Education by the book -- only if college students buy it

Tuesday, January 28, 2003

ST. LOUIS -- At St. Louis Community College, Ron Mozelewski has found many of his students less than businesslike when it comes to getting the textbook for his introductory economics class.

Now more than a week into a new semester, only about half of his students have the book he assigned. Some say they simply left it at home; others say they plan to buy it.

But Mozelewski says experience tells him that five to 10 students in this class of 25 or so will never get around to getting the book -- something he's seen for years.

That's not atypical to the National Association of College Stores, which estimates that about 20 percent of undergraduates nationwide aren't buying, renting or otherwise acquiring the books their professors expect them to have.

In surveys, only about 42 percent of students have told the association they think textbooks are needed.

Now, the group is running a test campaign on 18 campuses to drill the issue home to faculty members.

For students, cost may be the cause. The price has been rising rapidly as publishers have updated content, printed books on better paper, added color and graphics and, in some cases, packaged them with compact discs.

Gary Shapiro of Follett Corp., which runs 680 stores on 550 higher-ed campuses nationwide, puts the average price of a textbook today at $72.83. The text for Mozelewski's class -- less than an inch thick and with a paper cover -- fetches $83, too rich for student Joe Finazzo.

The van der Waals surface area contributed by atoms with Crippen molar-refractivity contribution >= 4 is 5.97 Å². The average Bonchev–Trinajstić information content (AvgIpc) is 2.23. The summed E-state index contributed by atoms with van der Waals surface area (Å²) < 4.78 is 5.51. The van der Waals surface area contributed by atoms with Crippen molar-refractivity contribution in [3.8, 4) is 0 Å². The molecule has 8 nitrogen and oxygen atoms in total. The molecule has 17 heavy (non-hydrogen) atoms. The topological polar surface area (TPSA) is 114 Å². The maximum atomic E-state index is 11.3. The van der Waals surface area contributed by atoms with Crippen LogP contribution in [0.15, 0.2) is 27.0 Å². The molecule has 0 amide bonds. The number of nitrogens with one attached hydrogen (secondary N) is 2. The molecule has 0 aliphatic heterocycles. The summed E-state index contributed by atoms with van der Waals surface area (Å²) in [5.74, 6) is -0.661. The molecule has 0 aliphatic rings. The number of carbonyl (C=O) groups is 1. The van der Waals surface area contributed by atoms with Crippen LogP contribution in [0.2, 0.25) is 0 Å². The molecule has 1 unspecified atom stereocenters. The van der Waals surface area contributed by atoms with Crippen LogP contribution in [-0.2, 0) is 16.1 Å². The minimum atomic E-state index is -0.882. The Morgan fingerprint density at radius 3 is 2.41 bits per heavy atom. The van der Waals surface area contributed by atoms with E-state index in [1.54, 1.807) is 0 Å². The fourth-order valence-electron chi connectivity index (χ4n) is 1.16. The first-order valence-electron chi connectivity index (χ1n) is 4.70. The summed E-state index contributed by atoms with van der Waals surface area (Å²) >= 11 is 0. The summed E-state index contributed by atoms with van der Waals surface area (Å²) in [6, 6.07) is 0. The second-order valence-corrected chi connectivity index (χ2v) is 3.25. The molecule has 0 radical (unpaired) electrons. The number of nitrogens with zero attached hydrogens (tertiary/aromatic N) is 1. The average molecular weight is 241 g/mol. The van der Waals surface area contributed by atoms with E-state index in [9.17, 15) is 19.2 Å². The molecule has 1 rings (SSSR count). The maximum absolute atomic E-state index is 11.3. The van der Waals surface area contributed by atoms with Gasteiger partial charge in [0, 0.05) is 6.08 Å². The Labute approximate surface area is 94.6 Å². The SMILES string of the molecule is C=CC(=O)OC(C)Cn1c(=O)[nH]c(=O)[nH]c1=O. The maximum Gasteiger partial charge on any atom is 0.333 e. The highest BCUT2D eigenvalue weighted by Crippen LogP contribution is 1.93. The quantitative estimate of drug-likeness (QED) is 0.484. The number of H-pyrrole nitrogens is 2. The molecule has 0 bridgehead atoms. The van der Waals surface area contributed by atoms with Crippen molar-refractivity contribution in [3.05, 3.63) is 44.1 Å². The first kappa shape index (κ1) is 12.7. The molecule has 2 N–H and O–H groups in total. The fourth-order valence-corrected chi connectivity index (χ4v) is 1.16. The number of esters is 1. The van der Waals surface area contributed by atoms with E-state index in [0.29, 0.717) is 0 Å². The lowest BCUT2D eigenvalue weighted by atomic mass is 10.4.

"If I don't have to buy the book, I'm not going to spend $80," said Finazzo, who makes book-buying a class-by-class decision, depending on the professor and subject. His no-no: going text-free in a math class.

Others explain away the problem as a result of the digital age, when college or university students learn not just from the printed word but from television and the Internet. Savvy professors supplement books with new media.

Other students split the cost and share the book. Washington University student Joya Deutsch says she paid $145 for a book on abnormal psychology this semester, only to return it for a full refund. Her plan: get through by borrowing a copy from a roommate who bought the book last year.

Some schools, including Southeast Missouri State University at Cape Girardeau, offer students the low-cost option of renting their textbooks. And at most colleges and universities, students can save money by buying used books and reselling their books to the campus bookstore when they're done.

Respond to this story

Posting a comment requires free registration: